Yellow-bellied sapsuckerThe yellow-bellied sapsucker, Sphyrapicus varius, a member of the woodpecker family, is a migratory bird whose summer breeding range includes the Lake States region. Although insects make up part of its diet, the sapsucker is better known for the holes that it pecks in the bark of live trees to obtain sap, the activity from which it derives its name. More than 250 species of woody plants are known to be attacked. The 1/4 inch holes are in neat rows and spaced closely together through the bark of trees along and around portions of the limbs or trunk. As these holes fill with sap, the sapsucker uses its brushlike tongue to draw it out. Periodically enlargement of the holes allows portions of the cambium and inner bark, together with the fresh sap, to be eaten.
Early in the spring, the sapsucker tests many trees around its selected nesting site by making sample drillings before selecting ones it prefers. These trees, because of quantity or sugar content of the sap, are visited several times a day for the rest of the season and sometimes are used as a food source for several years. Sapsucker feeding on shade and ornamental trees leaves unsightly bleeding wounds that attract bees, hornets, and other insects to the sweet, oozing sap. On forest trees these wounds may attract porcupines or red squirrels that further injure the trees through their feeding.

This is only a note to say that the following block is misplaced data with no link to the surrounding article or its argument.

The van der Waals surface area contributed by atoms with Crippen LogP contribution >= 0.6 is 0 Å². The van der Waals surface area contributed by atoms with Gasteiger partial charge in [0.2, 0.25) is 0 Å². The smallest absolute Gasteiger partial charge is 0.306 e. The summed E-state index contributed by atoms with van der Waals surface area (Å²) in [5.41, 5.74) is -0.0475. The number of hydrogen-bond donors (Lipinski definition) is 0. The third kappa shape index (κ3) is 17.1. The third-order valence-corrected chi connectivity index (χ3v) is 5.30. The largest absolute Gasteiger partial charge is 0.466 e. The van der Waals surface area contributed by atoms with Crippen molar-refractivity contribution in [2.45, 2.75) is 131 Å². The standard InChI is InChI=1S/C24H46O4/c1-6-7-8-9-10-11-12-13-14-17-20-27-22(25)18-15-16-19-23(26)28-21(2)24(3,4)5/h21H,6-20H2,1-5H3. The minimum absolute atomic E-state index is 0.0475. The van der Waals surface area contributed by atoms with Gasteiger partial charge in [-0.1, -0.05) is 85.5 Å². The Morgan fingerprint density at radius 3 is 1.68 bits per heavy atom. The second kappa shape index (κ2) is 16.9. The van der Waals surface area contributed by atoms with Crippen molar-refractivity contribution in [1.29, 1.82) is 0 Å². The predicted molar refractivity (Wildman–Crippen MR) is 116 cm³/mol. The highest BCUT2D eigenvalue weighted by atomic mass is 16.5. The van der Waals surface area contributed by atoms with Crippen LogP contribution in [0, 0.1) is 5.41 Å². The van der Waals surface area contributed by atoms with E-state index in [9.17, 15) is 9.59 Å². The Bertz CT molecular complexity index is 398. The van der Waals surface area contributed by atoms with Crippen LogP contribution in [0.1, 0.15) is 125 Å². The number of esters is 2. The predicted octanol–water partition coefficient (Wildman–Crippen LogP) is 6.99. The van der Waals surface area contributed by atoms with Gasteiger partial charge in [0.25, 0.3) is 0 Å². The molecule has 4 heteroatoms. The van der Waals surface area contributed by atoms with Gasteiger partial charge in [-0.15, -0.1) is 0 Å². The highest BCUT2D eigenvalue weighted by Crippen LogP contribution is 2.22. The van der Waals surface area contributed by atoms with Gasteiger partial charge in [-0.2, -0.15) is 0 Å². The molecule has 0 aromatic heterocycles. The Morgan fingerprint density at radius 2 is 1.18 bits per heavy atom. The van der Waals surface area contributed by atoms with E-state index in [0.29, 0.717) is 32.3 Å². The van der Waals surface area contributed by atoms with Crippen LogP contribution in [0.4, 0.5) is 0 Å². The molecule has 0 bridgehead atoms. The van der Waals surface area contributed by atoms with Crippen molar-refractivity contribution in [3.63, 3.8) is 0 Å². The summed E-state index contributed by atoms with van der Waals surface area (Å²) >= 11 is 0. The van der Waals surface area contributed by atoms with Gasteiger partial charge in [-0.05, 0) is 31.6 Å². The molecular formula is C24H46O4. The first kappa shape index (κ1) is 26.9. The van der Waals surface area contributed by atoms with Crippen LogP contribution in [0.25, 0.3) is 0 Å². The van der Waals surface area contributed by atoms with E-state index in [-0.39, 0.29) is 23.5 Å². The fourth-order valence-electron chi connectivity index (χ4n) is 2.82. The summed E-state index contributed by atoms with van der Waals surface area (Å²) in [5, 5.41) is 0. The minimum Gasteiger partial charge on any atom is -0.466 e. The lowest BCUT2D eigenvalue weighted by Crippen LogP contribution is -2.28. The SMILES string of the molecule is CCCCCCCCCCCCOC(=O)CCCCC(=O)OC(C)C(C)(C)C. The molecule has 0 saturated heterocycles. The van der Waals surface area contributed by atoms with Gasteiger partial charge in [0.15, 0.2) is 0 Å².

After repeated attacks on the same area of a tree, large patches of bark may be removed. If this area is girdled, the portion of tree above this point will die. Many small limbs are killed and sometimes the trunk is girdled and the whole tree is killed. Many forest trees are attacked high in the crowns, making light feeding wounds or sample drillings less evident. A condition known as black bark may develop which results from certain fungi colonizing the sap flow and discoloring the bark, and is good evidence that injury exists. Black bands can develop on white birch as a result of a healing reaction to sapsucker injury.
Feeding wounds serve as entry courts for a wide variety of wood-decay or stain fungi and bacteria. On high quality hardwoods, sapsucker wounds cause a grade defect called ?bird peck? that lowers the value of the trees.
The yellow-bellied sapsucker is the only member of the woodpecker family to cause this type of injury. The identifying field markings of adult birds are a black crescent on the breast, pale yellow belly, white wing strip, and a crimson crown. The male also has a crimson chin and throat, distinguishing him from the female whose chin and throat are white.
To discourage sapsuckers from feeding on a favorite shade tree, wrap hardware cloth or burlap around the area being tapped or smear a sticky repellent material, such as bird tanglefoot, on the bark. Bird scare balloons and streamers of reflecting mylar tape may also be tried. In commercial forests or orchards, leave favorite feeding trees of the sapsucker untreated. Birds will concentrate their feeding activities on these favorite trees, which often protects nearby trees from serious injury.
The Migratory Bird Treaty Act and Federal regulations promulgated under its authority prohibit shooting of sapsuckers. Shooting of this species would be an ineffective control anyway because transient birds tend to replace occasional losses to local sapsucker populations.